When you’re awake, you’re conscious. When you’re asleep (or under anesthetic), you’re unconscious. We’ve all got that down. But apparently, according to one anesthetist, there’s actually a third state of consciousness, somewhere between the two we know about, that science is just beginning to understand.
Dr. Jaideep Pandit, an anesthetist at England’s St. John’s College, is calling this third state “dysanaesthesia,” where patients are unable to feel the pain of surgery, but can still respond to commands. They’re not technically conscious, though, because the patients only move when asked to, and never spontaneously.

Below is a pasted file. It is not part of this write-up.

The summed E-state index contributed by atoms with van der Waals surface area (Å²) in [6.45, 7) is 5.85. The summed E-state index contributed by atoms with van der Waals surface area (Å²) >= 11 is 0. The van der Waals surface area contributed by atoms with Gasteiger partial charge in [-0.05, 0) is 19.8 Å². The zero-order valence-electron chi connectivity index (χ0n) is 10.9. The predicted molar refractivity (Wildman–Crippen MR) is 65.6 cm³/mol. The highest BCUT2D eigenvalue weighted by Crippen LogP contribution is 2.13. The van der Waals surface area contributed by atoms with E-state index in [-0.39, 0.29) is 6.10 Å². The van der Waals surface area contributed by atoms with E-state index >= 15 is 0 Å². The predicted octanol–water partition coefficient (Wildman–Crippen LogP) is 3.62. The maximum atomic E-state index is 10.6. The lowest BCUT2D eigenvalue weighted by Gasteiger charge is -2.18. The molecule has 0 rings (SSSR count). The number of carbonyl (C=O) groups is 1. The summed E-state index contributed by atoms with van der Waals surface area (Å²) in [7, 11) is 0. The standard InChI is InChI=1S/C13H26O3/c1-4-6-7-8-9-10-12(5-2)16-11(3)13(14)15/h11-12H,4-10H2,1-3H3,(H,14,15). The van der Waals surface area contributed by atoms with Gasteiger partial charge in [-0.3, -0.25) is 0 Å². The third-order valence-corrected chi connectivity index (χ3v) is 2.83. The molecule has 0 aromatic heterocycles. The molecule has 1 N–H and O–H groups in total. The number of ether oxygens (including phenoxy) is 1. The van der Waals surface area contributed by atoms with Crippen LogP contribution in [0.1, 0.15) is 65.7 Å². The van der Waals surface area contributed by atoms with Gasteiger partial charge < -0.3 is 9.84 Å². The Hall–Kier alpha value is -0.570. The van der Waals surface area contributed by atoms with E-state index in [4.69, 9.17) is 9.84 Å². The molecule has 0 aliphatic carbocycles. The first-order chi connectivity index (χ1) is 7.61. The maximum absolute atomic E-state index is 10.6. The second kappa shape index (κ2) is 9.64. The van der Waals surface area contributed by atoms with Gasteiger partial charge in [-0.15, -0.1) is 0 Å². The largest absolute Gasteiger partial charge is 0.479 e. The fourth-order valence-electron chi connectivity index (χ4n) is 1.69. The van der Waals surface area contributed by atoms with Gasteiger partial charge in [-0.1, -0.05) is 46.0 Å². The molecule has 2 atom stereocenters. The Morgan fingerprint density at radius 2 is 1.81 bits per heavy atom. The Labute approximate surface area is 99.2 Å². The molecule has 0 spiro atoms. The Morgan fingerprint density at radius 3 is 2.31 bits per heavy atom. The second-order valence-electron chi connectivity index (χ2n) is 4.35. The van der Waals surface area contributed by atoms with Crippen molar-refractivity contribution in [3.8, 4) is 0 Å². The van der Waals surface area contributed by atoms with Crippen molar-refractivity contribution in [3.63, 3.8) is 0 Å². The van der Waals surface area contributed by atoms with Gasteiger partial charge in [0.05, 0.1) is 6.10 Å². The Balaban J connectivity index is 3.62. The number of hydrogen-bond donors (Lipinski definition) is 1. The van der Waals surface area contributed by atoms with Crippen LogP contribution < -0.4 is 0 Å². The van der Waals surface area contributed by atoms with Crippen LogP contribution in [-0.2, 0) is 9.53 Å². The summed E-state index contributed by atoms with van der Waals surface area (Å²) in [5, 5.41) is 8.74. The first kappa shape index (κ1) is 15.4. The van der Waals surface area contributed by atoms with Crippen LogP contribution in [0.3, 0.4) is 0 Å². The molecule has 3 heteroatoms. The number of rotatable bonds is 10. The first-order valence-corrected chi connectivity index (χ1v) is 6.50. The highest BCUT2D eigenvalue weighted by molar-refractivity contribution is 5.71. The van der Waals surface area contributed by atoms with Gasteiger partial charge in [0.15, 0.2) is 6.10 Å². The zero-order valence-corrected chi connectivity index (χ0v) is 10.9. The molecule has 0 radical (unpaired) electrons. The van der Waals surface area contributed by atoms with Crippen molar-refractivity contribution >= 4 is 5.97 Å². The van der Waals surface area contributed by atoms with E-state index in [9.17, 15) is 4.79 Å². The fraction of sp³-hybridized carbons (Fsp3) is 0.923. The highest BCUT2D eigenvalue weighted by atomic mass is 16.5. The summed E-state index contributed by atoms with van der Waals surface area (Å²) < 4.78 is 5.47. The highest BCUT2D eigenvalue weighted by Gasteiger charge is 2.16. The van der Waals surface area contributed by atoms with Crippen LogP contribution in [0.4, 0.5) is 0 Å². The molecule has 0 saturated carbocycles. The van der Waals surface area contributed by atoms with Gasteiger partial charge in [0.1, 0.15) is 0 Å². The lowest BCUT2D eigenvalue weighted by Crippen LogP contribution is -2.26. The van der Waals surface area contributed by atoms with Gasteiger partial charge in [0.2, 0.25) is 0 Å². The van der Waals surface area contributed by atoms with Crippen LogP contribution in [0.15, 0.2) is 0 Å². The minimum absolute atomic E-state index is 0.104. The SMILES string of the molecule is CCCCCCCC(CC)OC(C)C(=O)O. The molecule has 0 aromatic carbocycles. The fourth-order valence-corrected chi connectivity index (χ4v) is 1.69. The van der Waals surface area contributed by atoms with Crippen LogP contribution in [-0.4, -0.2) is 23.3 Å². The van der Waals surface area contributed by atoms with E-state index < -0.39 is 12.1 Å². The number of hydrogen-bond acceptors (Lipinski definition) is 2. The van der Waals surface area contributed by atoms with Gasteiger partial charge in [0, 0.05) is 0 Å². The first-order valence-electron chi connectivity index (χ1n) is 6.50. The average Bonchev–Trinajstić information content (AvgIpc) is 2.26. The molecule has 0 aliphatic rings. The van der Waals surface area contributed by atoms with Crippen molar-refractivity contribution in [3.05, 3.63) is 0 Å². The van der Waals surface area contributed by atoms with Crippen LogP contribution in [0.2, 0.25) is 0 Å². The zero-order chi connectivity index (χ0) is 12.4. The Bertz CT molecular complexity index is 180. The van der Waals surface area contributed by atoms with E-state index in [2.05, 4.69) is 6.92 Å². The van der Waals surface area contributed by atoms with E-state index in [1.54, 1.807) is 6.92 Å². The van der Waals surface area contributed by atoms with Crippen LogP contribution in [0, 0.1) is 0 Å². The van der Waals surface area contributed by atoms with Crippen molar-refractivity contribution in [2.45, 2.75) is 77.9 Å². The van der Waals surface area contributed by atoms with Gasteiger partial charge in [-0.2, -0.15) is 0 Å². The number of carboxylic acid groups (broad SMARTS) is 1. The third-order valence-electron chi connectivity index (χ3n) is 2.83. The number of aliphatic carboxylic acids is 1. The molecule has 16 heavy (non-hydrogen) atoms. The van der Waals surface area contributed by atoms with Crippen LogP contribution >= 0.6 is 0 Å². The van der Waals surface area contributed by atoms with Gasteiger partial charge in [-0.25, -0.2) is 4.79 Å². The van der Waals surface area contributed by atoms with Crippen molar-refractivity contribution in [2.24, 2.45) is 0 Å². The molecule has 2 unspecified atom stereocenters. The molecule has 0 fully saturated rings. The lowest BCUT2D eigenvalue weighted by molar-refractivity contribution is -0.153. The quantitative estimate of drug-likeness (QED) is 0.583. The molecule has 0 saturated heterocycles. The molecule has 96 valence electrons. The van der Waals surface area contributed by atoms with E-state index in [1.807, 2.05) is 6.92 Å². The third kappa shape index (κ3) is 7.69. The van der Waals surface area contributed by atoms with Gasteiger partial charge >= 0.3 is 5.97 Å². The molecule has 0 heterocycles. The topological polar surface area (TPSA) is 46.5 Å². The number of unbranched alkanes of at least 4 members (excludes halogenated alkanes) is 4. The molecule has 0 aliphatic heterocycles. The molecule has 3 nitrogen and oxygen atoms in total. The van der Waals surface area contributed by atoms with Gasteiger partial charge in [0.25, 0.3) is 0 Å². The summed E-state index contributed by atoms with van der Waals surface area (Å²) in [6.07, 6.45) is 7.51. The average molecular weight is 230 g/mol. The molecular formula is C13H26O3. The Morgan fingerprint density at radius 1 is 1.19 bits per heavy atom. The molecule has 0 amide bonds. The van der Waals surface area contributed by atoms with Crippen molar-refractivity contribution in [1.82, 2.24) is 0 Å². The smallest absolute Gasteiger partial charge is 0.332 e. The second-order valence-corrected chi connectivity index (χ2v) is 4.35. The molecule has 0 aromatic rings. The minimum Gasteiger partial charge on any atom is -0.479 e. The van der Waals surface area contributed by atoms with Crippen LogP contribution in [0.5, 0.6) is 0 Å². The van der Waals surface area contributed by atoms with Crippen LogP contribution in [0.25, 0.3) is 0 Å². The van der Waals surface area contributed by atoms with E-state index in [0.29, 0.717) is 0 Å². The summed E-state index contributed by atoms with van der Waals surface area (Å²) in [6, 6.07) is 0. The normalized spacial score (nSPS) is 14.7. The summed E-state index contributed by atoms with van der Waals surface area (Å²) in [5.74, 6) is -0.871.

Pandit anesthetized over 30 patients, paralyzing all of their bodies but their forearms, thus allowing their fingers to still move on command or to show if they’re “awake.” An entire third of the anesthetized patients were able to wiggle their fingers when asked, despite being under enough anesthesia to get through surgery.
But Pandit wants to assure us all that we’re not going to end up in our worst nightmare, half-awake during some hideously-painful procedure. “They only move their fingers if they are asked,” said Pandit. “None of the patients spontaneously responded to the surgery. They are presumably not in pain.”